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When you are a Christian academic with a doctorate, many people assume that you are a seminarian and thus ask you to preach.  During the past couple of years, I have been called upon to do it a few times and have always accepted because it just seems like the thing one should do.

Today, I had the chance to deliver a sermon at a Calvary Chapel service in Houston.  I wrote out the whole thing, as I usually do, and then delivered it taking care to look up frequently and make eye contact.  Upon finishing, I felt good.  I tend to focus on disaffected young people because I always hope my lack of preacher training will result in a delivery different enough to get the attention of the kid who has heard it all a thousand times and is just waiting for his chance to stop going to church.  It seemed to me that the sermon achieved the goal.  The topic was the resurrection of Christ as the strong foundation of the Christian faith.  My disaffected looking kid seemed to focus in on what I was saying.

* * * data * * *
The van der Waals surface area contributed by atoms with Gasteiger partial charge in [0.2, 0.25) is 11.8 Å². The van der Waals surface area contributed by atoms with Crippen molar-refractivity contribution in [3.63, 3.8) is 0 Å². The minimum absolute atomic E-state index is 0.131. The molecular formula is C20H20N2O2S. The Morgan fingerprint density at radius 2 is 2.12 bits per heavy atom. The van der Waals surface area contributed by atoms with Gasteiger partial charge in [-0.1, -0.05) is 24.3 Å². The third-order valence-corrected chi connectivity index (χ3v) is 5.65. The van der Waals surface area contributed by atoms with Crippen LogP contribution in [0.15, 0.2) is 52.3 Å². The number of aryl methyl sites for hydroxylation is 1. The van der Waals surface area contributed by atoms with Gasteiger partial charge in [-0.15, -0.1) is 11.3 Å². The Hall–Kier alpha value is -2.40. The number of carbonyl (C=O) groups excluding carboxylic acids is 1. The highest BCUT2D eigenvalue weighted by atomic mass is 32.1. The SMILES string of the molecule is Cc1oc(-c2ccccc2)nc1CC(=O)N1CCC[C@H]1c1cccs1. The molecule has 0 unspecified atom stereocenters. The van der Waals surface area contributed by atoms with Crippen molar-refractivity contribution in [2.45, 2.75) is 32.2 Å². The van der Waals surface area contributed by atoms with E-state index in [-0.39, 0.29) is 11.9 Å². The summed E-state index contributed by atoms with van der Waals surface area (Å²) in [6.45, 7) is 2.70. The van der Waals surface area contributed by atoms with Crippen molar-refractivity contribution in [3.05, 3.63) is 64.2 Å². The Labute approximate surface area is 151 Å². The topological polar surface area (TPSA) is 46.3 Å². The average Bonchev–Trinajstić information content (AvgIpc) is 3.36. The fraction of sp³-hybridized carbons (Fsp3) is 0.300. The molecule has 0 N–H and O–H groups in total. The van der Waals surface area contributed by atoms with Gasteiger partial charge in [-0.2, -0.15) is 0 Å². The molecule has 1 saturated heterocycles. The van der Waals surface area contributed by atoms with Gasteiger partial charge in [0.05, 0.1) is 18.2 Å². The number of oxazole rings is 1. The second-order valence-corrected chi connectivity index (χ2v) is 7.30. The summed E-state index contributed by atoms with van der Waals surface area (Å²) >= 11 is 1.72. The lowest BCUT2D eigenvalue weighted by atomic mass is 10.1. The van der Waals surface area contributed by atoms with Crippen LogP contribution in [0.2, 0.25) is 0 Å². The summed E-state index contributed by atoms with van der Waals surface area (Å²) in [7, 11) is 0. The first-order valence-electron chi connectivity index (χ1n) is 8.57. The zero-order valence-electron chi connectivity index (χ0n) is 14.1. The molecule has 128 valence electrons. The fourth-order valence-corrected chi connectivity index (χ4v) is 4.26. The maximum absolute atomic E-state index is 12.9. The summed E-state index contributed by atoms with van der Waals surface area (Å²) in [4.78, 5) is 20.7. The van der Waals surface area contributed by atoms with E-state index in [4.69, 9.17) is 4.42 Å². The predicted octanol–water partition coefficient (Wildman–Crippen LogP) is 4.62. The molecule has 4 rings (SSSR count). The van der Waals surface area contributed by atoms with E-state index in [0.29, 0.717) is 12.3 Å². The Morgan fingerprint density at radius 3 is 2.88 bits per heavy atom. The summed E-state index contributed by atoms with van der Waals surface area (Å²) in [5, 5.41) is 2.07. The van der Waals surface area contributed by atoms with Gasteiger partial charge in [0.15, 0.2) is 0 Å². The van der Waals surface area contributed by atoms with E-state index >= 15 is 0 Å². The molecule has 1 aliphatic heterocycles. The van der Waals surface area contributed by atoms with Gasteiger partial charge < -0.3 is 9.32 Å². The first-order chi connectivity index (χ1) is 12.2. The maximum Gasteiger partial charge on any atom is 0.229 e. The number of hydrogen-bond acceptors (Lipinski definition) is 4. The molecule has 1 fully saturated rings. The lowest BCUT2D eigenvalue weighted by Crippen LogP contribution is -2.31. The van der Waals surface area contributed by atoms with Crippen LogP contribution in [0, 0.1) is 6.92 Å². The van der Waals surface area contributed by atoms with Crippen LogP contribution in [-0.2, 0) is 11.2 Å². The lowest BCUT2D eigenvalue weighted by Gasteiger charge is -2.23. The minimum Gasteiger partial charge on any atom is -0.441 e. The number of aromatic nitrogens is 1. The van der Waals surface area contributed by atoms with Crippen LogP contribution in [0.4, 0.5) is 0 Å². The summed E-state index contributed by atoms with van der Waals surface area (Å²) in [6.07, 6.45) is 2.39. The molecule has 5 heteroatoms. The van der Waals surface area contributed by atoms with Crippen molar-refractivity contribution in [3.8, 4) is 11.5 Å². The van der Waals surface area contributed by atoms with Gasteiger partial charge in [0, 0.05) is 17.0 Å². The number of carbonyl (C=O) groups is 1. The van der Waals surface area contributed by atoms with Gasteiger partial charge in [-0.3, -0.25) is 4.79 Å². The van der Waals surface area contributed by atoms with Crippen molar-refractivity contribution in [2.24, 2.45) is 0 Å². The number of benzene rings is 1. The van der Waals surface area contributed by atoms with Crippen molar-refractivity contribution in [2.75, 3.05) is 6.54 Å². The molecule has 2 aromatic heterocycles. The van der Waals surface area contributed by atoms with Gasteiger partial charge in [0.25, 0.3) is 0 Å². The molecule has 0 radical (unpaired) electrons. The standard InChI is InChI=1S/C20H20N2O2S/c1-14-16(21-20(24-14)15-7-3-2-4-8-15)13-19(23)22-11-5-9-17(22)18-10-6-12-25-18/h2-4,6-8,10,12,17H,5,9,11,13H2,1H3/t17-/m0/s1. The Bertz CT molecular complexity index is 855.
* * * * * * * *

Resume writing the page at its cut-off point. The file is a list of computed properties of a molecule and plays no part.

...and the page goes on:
I felt a little less good afterwards, though, because a man in the congregation sought me out to give me a detailed report card on the message and my style in delivering it.  Although he was positive in his remarks, it troubled me a bit to put something like a sermon through the same kind of judgment process a food critic might apply to a meal.  I mean, to me it felt a little more personal than that.  And why would you ever assume that a speaker wants to go straight to the metaphorical telestrator to review his performance?

My sermons, because I am not a preacher and have no real theological training or training in homiletics, tend to begin from personal experiences in life or things I have learned along the way.  From that point, I usually find my way into the scripture and try to drive the message home.  My friendly critic remarked that I started out talking about just whatever and he was wondering “Where’s the verse?  Where is he going with this?”

I have to say, the thing that worries me the most in preaching is the wary waiting judgment of this type of person who feels that the only thing of value that can come out of a sermon is basically expository preaching from the word of God.    I wouldn’t seek to replace it.  But there is room to say more, is there not?  Isn’t there some value in personal testimony, in life experience, in reflecting upon literature, film, culture, etc.?

I’d love to hear from the peanut gallery on this one.  And before doom descends upon me, I promise that I finished strong in the scripture with just about the full second half of the sermon.

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